Time Capsule Tuesday - Tom Sneva

March 22, 2016

Team Penske will be celebrating our 50th anniversary in motorsports in 2016. To bring you some of the terrific stories of our five-decade run of excellence, Team Penske is running weekly online features highlighting some of our drivers and our key events. We hope you enjoy this memorable time in our history.

During Team Penske’s 50 years of racing, 86 drivers have contended for iconic team owner Roger Penske – and few have been as fast as Tom Sneva. Known as “The Gasman” for his qualifying prowess, Sneva is credited as the first driver to qualify at over 200 mph for The Greatest Spectacle in Racing, the Indianapolis 500. Sneva enjoyed four successful racing years with Team Penske, making 54 starts, calming three victories, 10 poles and winning two-consecutive IndyCar titles in 1977 and 1978. 

Sneva, a former math teach from Spokane, Washington moved to Indianapolis to make a full-time career out of racing. Sneva gained racing respect early by winning a series of USAC sprint car races in 1973 using a rear-engine machine.

In 1974, Sneva qualified for his first Indianapolis 500 and caught the attention of Roger. Sneva began driving for Team Penske the following year. In fourth starts, Sneva started first for the 1975 Trenton 200, leading the first 20 laps, eventually finishing sixth. 

Sneva’s next race for Penske was the 1975 Indianapolis 500 where Sneva would endure one of the most horrifying accidents in Indianapolis Motor Speedway history. Sneva’s Penske-McLaren touched wheels with the IndyCar driven by Eldon Rasmussen; Sneva’s burning car flew through the air, and laid to rest on the track. 

Missing Milwaukee, Sneva would return for the 1975 Schaefer 500 at Pocono Raceway before exiting the race early with injector issues. Sneva’s luck would eventually turn around, scoring a second place finish in the 1975 Norton 200 at Michigan International Speedway and a third place finish in the 1975 Tony Bettenhausen 200 at the Milwaukee Mile. 

It was not until September 13, 1975 during the Michigan Grand Prix where Sneva would see victory lane for the first time with Penske. Starting from the seventh position andonly leading seven laps, Sneva was able to hold off Johnny Rutherford for the win. Sneva would finish sixth in the drivers’ standings for 1975.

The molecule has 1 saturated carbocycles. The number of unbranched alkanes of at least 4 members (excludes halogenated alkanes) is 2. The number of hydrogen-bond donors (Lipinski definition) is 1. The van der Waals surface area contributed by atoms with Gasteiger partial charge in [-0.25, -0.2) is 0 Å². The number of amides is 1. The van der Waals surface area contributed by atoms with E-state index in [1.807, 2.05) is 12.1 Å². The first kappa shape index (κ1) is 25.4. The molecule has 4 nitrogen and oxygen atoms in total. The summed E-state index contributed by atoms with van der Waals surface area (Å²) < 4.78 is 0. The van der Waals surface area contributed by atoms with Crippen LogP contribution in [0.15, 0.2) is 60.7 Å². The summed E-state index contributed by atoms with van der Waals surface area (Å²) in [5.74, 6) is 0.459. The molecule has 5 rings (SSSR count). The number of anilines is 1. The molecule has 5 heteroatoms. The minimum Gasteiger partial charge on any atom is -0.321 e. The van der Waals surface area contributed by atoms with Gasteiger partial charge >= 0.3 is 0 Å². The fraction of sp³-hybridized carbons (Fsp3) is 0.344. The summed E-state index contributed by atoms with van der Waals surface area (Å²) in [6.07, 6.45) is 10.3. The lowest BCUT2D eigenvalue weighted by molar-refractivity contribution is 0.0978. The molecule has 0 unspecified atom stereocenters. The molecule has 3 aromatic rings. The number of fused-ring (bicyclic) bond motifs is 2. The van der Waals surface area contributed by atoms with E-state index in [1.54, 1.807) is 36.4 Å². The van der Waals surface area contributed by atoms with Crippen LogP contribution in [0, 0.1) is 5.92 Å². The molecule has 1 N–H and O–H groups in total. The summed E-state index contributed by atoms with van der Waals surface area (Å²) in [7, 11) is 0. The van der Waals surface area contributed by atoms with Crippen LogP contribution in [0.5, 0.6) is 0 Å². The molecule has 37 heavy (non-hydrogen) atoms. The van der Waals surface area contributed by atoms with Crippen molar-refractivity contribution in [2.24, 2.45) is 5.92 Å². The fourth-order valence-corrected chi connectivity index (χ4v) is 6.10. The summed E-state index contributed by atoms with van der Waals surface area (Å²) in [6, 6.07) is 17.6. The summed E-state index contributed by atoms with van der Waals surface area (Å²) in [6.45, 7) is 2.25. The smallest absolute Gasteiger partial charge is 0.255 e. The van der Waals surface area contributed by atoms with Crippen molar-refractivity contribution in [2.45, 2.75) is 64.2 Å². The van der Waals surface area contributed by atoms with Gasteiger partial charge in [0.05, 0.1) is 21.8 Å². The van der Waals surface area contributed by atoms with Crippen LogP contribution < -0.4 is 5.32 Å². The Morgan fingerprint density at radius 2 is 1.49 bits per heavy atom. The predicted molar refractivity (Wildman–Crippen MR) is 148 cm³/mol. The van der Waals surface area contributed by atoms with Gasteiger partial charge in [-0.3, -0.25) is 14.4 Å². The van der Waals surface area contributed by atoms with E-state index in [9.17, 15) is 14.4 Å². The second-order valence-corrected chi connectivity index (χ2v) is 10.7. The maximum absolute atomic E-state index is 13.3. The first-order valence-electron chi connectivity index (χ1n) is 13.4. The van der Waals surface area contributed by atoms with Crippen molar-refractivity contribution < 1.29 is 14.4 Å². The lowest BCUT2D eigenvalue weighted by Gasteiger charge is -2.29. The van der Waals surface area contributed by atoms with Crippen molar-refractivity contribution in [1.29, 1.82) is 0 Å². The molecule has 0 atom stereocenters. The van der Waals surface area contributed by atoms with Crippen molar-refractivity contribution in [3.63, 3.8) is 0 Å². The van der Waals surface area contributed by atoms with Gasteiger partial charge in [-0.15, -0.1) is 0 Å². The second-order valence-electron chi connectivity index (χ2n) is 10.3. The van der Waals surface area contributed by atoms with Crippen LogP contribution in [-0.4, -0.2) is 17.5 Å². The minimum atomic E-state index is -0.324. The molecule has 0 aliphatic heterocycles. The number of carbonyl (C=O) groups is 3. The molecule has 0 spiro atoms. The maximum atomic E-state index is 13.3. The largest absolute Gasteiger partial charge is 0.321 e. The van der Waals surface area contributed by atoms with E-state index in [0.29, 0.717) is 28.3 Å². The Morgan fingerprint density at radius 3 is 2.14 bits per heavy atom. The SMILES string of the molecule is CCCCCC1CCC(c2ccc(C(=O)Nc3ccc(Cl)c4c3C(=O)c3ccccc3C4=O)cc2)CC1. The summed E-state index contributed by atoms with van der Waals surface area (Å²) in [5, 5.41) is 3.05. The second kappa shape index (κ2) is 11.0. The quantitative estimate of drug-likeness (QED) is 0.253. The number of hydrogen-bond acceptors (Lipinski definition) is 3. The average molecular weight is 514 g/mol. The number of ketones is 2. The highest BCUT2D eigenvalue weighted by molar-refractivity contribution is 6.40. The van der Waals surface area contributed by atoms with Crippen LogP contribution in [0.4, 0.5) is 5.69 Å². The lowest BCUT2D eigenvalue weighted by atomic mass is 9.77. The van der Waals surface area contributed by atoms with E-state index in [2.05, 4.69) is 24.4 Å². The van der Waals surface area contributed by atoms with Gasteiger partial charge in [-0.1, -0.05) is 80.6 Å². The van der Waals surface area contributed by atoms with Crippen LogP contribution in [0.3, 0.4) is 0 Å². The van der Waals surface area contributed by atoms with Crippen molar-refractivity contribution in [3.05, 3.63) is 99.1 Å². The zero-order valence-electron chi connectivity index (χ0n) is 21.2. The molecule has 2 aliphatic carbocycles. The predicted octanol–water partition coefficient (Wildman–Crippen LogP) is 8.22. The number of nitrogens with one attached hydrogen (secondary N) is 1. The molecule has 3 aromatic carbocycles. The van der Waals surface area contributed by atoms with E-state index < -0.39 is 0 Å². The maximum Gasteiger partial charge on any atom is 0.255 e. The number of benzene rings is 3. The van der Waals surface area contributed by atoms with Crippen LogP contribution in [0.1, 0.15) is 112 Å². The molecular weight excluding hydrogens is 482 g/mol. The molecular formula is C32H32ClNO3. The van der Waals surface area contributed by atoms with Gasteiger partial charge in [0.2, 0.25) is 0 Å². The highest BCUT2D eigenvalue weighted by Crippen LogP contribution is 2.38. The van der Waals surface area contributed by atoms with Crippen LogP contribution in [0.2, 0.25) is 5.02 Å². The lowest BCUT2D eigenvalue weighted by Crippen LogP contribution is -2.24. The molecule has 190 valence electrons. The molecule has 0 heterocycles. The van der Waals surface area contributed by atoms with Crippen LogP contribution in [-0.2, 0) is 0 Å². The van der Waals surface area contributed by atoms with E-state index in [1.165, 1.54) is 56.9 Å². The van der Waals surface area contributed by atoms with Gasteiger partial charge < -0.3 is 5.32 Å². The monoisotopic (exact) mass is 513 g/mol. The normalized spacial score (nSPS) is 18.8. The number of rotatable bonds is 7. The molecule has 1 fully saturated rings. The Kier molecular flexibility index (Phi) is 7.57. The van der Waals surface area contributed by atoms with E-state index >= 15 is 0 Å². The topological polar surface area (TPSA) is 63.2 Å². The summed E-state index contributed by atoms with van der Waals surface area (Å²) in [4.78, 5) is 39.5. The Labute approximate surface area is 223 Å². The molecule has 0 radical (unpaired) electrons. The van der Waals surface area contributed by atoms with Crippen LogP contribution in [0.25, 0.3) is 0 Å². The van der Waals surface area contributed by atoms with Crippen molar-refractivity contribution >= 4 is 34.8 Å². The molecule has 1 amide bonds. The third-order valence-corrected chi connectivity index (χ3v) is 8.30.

In 1976, Sneva had 11 starts with Penske. Sneva completed 1,187 of 1,503 laps, lead only 16 laps and finished the season with three top five finishes and ended eighth in drivers’ standings. 

During the 1977 season, Penske fielded new Cosworth-powered McLaren M24s, and Sneva came through with the first of his three Indianapolis poles. Despite crashing in practice on the day before Pole Day, Sneva set the one-lap record of 200.535 mph and four-lap mark of 198.884. Sneva made 14 starts for Penske in 1977, completed 1,617 of 1,914 laps, lead 59 laps and had an average finish of 7.6 enroot to winning his first Championship with Penske.

The following season, Sneva successfully defended his series title, making 18 starts for Penske, Sneva led 124 laps and captured seven poles, with an average start of 2.8. Sneva also broke his own speed record at Indy while driving a new Penske PC-6 chassis, increasing speeds to 203.620 and 202.156 mph. 

After the 1978 season Sneva raced for several different teams before showing his versatility by competing in eight NASCAR Cup events, spanning from 1977 to 1987. Sneva earned one top-ten, a seventh in the 1983 Daytona 500. A few years later, Sneva retired from racing, credited with 13 career IndyCar wins and 14 pole positions, calming three victories, 10 poles while driving for Team Penske.

After Sneva retired from driving, he was a color commentator for ABC television network's Wide World of Sports program and called several Indy 500s. He is also heavily involved in the golf course business where he resides in Paradise Valley, Arizona and was named to the Motorsports Hall of Fame of America in 2005.